Hopefully you’re caught up on my path to fundraising enlightenment and the Four Noble Truth’s of Fundraising. It’s time to put the ideas into practice.

Perception is reality, right? Meaning my reality is based on my perception of life, of the world, of fundraising.  Here’s the first question, because I perceive the situation to be one way is that the truth?  Is that how people feel?  Is my perception the reality?  I don’t know.  That’s why I turn to data.

Most of us in the peer-to-peer fundraising world would consider our walks, 5ks and rides a fundraiser. They also raise awareness for the cause and the profile of the organization but, at the end of the day we host these events to raise money. Do your participants think your event is a fundraiser? Yes, right?  I mean how could they not know it’s a fundraiser, it’s all over my website and emails.

Would it surprise to you learn that some participants didn’t know they were supposed to fundraise.  I know you’re thinking this is totally wacky.  How do people not know the event is a fundraiser, I’ve included it in all my communications? Here’s the thing, sometimes what may seem obvious to us isn’t so clear to others.  Ergo the lesson of the socks.

The Lesson of the Socks:

Five years ago, I ran my first ½ marathon, VA Beach Rock n’Roll, it was a blast! And I learned a very important lesson while “training” – if I was telling you this story in person, I’d place air quotes around training… I’m not sure you can call my VA Beach prep – training- but, I digress.  I did learn that in addition to good running shoes you need good socks.  Cotton socks won’t do… you need special running socks.

Since VA Beach I’ve continued running and buying lots of different socks.  I’m always trying new socks, looking for right ones to cut down on shock, prevent blisters and provide added arch support. Did you ever think buying socks could be so difficult?  I didn’t. There are times I feel like Goldilocks trying to find the right porridge.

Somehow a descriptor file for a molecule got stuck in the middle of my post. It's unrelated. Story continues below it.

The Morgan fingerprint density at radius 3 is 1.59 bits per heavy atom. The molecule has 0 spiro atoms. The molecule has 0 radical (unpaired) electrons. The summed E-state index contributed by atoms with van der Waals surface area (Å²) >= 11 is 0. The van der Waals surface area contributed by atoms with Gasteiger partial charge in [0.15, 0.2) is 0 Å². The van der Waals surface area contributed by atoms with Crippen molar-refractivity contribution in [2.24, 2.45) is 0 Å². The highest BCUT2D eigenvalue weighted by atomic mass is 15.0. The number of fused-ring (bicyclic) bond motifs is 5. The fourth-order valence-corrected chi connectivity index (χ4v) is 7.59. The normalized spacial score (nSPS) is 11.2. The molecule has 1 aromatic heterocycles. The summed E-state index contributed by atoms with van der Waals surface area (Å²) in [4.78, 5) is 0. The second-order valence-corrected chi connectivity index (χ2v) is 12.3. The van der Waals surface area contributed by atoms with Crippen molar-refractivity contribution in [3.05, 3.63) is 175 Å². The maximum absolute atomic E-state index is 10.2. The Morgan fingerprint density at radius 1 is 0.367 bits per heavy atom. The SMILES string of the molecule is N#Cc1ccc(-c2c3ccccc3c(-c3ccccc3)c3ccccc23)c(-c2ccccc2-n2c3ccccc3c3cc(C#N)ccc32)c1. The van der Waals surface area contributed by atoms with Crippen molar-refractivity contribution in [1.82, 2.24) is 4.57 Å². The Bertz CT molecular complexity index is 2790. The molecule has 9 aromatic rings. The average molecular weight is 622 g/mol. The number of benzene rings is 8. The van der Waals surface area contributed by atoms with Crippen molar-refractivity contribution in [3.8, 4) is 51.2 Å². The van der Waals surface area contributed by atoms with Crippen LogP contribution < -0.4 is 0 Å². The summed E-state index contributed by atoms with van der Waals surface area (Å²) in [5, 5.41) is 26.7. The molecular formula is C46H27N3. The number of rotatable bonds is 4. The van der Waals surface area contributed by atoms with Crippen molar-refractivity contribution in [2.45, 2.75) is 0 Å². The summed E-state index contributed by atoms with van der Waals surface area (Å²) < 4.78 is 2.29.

One day I opened up a new pair socks and laughed.  In case I couldn’t tell which sock was for which foot – theysocks2 helped me out my kindly labeling the socks with R and L.  Talk about stating the obvious!  It’s pretty clear by the construction of these technical running socks which one was for my right foot and which was for my left foot.  But, to make sure there’s no confusion these sock makers added an R and L.

Thus the lesson of the socks was born: just because something is obvious to you, it doesn’t hurt to state the obvious for others.

Peer-to-Peer Consumer Survey

What do socks have to do with fundraising? Sometime you need to remove yourself from the situation to understand your audience’s needs.  For the past three years, Blackbaud and the Run Walk Ride Fundraising Council have conducted a peer-to-peer fundraising consumer survey.  We wanted to go right to participants, ask them questions and get their perspective on fundraising.  This year instead of writing a white paper about the survey results, I thought I’d share them through a variety of blog posts.  One of my favorite questions we ask is “Why didn’t you fundraise?”  As a former fundraiser, I’m intrigued by the responses (see chart to the right).

Here’s what I’ve learned from this questions: didn;t fundraise

  1. As we learned from the lesson of the socks, it never hurts to state the obvious.  And, in this case it’s needed as 26% of respondents didn’t know they were supposed to fundraise.
  2. We need to make sure we’re asking people to fundraise. Along with making it clear this is a fundraiser, let’s make sure we’re asking people to raise money.
  3. While fundraising isn’t as challenging as it used to be some folks still aren’t comfortable asking for donations.  This group needs a little extra coaching to help them feel more comfortable asking for donations.

I’m realizing this post is getting long.  I have a lot more to stay about non-fundraisers.  I’m noticing some opportunity within this group… and I was about to give up on them completely! Wow, data… you constantly amaze me.  Stay tuned to for Part II: Why didn’t you fundraise?

If you want to get caught up on past studies check out: 2012 Peer-to-Peer Event Fundraising Consumer Survey and 2011 Peer-to-Peer Event Fundraising Consumer Survey

ABOUT THE AUTHOR

Amy Braiterman, principal strategy consultant at Blackbaud, supports customers with their peer-to-peer fundraising events with a process she refers to as “data-driven strategy.” Amy’s data driven strategy analyzes how effective event participants are using online fundraising tools and takes those results to develop an event fundraising plan. Prior to joining Blackbaud, Amy earned her fundraising stripes managing events for The Leukemia & Lymphoma Society, Alzheimer’s Association and Share Our Strength. She shares her fundraising know how here on npENGAGE, by hosting educational webinars and speaking at customer conferences

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